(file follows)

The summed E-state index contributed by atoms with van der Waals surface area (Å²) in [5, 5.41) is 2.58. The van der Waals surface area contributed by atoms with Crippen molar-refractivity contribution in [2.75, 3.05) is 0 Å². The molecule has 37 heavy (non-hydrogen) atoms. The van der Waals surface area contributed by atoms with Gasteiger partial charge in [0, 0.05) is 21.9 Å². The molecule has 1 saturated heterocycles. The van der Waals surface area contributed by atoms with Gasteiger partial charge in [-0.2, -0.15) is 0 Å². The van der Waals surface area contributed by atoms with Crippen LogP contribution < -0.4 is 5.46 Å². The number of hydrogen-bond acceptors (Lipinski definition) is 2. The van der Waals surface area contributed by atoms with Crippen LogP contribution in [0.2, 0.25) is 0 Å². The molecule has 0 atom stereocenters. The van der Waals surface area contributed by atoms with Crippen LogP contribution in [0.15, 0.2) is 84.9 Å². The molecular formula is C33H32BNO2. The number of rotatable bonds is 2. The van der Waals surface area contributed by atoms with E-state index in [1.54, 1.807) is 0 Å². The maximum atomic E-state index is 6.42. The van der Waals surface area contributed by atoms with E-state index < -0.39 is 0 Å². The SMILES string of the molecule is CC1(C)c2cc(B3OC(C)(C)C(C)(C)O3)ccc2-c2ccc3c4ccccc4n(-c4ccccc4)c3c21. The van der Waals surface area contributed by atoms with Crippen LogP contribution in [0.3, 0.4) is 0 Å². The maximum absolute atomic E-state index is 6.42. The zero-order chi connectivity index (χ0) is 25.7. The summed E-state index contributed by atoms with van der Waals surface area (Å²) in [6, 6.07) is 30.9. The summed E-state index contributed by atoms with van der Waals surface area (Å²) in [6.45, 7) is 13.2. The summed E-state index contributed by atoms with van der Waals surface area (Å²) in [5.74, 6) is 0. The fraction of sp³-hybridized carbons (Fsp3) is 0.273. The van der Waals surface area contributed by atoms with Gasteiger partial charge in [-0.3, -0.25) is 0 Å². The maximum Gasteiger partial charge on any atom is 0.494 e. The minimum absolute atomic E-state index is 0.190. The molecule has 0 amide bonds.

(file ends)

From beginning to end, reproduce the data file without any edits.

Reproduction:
The summed E-state index contributed by atoms with van der Waals surface area (Å²) in [5, 5.41) is 2.58. The van der Waals surface area contributed by atoms with Crippen molar-refractivity contribution in [2.75, 3.05) is 0 Å². The molecule has 37 heavy (non-hydrogen) atoms. The van der Waals surface area contributed by atoms with Gasteiger partial charge in [0, 0.05) is 21.9 Å². The molecule has 1 saturated heterocycles. The van der Waals surface area contributed by atoms with Gasteiger partial charge in [-0.2, -0.15) is 0 Å². The van der Waals surface area contributed by atoms with Crippen LogP contribution < -0.4 is 5.46 Å². The number of hydrogen-bond acceptors (Lipinski definition) is 2. The van der Waals surface area contributed by atoms with Crippen LogP contribution in [0.2, 0.25) is 0 Å². The molecule has 0 atom stereocenters. The van der Waals surface area contributed by atoms with Crippen LogP contribution in [0.15, 0.2) is 84.9 Å². The molecular formula is C33H32BNO2. The number of rotatable bonds is 2. The van der Waals surface area contributed by atoms with E-state index in [1.54, 1.807) is 0 Å². The maximum atomic E-state index is 6.42. The van der Waals surface area contributed by atoms with E-state index < -0.39 is 0 Å². The SMILES string of the molecule is CC1(C)c2cc(B3OC(C)(C)C(C)(C)O3)ccc2-c2ccc3c4ccccc4n(-c4ccccc4)c3c21. The van der Waals surface area contributed by atoms with Crippen LogP contribution in [0.3, 0.4) is 0 Å². The maximum absolute atomic E-state index is 6.42. The zero-order chi connectivity index (χ0) is 25.7. The summed E-state index contributed by atoms with van der Waals surface area (Å²) in [6, 6.07) is 30.9. The summed E-state index contributed by atoms with van der Waals surface area (Å²) in [6.45, 7) is 13.2. The summed E-state index contributed by atoms with van der Waals surface area (Å²) in [5.74, 6) is 0. The fraction of sp³-hybridized carbons (Fsp3) is 0.273. The van der Waals surface area contributed by atoms with Gasteiger partial charge in [-0.3, -0.25) is 0 Å². The maximum Gasteiger partial charge on any atom is 0.494 e. The minimum absolute atomic E-state index is 0.190. The molecule has 0 amide bonds.